The first thing to understand about the Madagascar hissing cockroach, a dark-brown invertebrate as long as an index finger, is that it lives up to its name. When it feels threatened, it hisses by quickly letting air through holes in its back. The result is a rattle similar to a snake’s tail. Weird but cool.
The second thing about the Madagascar hissing cockroach is that scientists have used it to create insect robots that could one day be used to monitor the environment or help with urban search and rescue missions after natural disasters. Also weird. Also cool.
In a new study published Monday in the journal npj Flexible Electronics, an international team of researchers revealed that they have designed a system that can remotely control the legs of cockroaches from a distance.
The system, which is basically a cockroach backpack connected to the creature’s nervous system, has about 50 times more power output than previous devices, and is made with ultra-thin, flexible solar cells that don’t impede the roach’s movement. Pressing the button sends an electric shock to the backpack, which induces the roaches to move in a certain direction.
If you’re freaked out, let me explain.
Rise of the Cockroach
Cockroach robots are not a new idea.Back in 2012, researchers at North Carolina State University were experimenting withshowing that small animals can be remotely controlled to walk along the track.
The scientists did this by hooking up the backpack and attaching wires to the cockroach’s “tail whiskers,” which are two appendages at the end of the abdomen that are basically sensory nerves. One on the left and one on the right. Previous research has shown that an electrical pulse on either side can stimulate the cockroach to move in that direction, allowing the researchers to control the movement.
But to send and receive signals, you need to power the backpack. You might be able to use a battery, but eventually, the battery will run out and the robot cockroach will be free to disappear into the fallen leaves.
Riken’s team designed the system to be solar-powered and rechargeable. They attached the battery and stimulation module to the roach’s thorax (the upper part of its body). That’s the first step. The second step is to ensure that the solar cell modules can adhere to the cockroach’s abdomen, the segmented lower part of the body.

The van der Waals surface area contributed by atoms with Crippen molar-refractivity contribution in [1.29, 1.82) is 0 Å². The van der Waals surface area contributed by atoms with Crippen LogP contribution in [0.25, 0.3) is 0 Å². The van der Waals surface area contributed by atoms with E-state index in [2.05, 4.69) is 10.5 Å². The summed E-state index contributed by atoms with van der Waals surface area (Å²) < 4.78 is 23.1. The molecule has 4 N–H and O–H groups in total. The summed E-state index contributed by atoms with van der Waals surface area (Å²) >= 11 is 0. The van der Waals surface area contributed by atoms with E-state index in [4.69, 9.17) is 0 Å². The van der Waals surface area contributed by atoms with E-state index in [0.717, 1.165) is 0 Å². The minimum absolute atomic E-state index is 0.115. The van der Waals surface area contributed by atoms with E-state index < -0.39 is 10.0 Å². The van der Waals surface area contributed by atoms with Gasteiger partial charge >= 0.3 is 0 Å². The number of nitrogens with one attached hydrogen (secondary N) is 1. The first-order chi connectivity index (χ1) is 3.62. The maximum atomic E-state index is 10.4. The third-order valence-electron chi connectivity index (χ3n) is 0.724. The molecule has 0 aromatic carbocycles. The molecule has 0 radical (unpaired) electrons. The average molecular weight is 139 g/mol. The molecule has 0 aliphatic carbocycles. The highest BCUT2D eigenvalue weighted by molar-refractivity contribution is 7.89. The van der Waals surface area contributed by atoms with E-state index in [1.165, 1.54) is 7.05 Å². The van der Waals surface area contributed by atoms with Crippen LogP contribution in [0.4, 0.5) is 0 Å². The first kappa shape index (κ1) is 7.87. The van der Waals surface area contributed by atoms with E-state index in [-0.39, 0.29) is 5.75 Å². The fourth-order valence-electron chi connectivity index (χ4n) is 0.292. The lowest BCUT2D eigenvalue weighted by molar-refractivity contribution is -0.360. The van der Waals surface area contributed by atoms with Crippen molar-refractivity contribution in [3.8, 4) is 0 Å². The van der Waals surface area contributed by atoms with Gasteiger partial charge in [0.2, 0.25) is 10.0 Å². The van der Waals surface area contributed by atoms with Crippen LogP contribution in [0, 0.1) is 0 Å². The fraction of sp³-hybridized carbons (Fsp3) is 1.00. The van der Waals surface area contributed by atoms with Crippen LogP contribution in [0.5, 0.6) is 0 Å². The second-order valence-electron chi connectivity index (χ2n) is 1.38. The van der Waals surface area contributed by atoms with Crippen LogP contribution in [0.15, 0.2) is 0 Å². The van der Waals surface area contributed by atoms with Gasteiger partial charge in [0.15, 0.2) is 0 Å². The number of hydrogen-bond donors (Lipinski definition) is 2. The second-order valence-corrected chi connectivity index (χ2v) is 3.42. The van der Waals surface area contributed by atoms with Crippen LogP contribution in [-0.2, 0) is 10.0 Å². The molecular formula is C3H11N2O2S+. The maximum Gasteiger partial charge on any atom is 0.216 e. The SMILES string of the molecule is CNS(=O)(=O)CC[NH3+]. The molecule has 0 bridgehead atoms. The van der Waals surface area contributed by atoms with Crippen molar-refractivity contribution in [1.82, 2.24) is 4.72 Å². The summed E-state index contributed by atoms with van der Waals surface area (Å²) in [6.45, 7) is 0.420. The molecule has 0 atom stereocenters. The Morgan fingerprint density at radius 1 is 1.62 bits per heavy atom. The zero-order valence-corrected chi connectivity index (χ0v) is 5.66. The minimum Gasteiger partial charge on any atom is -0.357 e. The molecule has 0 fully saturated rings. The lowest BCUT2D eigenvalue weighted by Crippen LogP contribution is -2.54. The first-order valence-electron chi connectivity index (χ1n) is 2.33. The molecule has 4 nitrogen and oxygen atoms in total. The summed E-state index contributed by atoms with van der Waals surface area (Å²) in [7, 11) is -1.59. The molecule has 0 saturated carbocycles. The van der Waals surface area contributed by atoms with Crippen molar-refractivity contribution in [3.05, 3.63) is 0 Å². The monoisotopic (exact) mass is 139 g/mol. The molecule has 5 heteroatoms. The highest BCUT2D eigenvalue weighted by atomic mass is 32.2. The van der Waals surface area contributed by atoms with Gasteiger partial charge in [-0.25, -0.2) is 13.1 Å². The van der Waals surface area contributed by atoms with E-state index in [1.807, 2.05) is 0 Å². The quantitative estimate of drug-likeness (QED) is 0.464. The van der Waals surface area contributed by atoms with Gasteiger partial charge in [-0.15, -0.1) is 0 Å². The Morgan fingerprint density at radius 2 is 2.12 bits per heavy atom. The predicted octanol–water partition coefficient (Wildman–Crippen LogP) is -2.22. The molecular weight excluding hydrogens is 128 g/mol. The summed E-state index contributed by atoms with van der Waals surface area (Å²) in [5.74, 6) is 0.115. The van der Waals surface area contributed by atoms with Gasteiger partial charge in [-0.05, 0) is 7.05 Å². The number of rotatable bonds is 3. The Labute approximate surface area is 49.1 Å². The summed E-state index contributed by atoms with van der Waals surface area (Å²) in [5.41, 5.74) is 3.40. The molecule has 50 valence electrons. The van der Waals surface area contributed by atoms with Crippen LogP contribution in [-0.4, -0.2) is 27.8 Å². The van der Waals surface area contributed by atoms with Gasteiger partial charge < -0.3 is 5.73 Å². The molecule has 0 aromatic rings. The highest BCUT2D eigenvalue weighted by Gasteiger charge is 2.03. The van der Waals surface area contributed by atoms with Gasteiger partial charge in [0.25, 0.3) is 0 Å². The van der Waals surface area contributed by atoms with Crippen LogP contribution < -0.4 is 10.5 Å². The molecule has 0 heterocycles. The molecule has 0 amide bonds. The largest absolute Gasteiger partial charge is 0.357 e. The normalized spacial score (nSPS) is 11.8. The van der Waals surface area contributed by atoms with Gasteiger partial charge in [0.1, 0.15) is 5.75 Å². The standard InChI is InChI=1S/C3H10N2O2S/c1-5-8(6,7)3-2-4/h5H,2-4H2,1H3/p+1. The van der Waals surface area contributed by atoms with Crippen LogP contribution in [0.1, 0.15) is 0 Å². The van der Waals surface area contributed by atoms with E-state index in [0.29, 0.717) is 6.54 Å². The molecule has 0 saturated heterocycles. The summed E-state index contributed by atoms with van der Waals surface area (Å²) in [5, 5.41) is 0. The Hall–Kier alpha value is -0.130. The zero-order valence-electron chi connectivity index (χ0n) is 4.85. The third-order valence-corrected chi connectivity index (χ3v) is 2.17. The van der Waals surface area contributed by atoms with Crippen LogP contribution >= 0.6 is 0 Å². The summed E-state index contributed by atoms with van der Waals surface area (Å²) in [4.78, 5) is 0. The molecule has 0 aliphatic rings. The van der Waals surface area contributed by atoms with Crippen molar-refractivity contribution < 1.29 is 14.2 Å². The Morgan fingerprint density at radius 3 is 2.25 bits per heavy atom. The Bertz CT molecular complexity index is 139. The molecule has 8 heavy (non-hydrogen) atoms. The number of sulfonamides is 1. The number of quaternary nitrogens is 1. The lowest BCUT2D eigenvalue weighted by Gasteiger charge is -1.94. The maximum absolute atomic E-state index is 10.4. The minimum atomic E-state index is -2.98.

While humans have found the best way to wear a backpack, it’s not the same for insects. For example, the segmented nature of a cockroach’s abdomen allows it to twist or flip itself if it enters the furry. If you slap a sticky backpack or rechargeable battery on it, you restrict its movement and rob it of its mobility.
To overcome this problem, Riken’s team tested many thin electronic films, put their cockroaches through a series of experiments, and watched how the cockroaches moved according to the thickness of the films. This helped them decide to use modules that are about 17 times thinner than a human hair. It attached to the abdomen without greatly restricting the roach’s degrees of freedom, and also stayed there for about a month, significantly exceeding previous systems.
Then, the fun part (I assume): remote control of insects.
In a series of experiments, the team showed how the system could guide cockroaches on demand via a wireless system. You can see above.
And, for now, that’s all they can do.
“The current system only has a wireless motion control system, so it is not enough to prepare for applications such as city rescue,” said Kenjiro Fukuda, a flexible electronics expert at Riken Japan. “By integrating other required equipment such as sensors and cameras, we can use our robotic insects for such purposes.”
Cameras may require more power, but some sensors use so little power that they can be integrated into today’s systems, Fukuda noted. If cameras are available, they can be very low resolution.
Notably, thanks to the design of the ultra-thin solar cell, Fukuda notes that it could be applied to other insects — possibly even creating an army of robotic insect-flying insects controlled by human hands. Beetles and cicadas are potential candidates.
Insect robots have a little time. In July, Rice University researchers unveiled their spider “necrobots”—the insect-machine hybrids they use to create the world’s creepiest claw machines.
But those spiders are dead. Cockroaches are not.
I must admit, when I saw the image of the cockroach crawling in a certain direction, I felt a strange… guilt. Or something like that, maybe. I wonder if these creepy crawlers understand that their legs are being manipulated against their will and if the process is painful. Fortunately, “according to research related to insects, cockroaches don’t feel pain,” Fukuda said. Yo.
However, in recent years there have been several studies looking at how insects experience emotional states and discussing the ethical implications of such research. A recent article in the journal Undark also discussed the issue of insect pain, noting that understanding of insect consciousness is still lacking.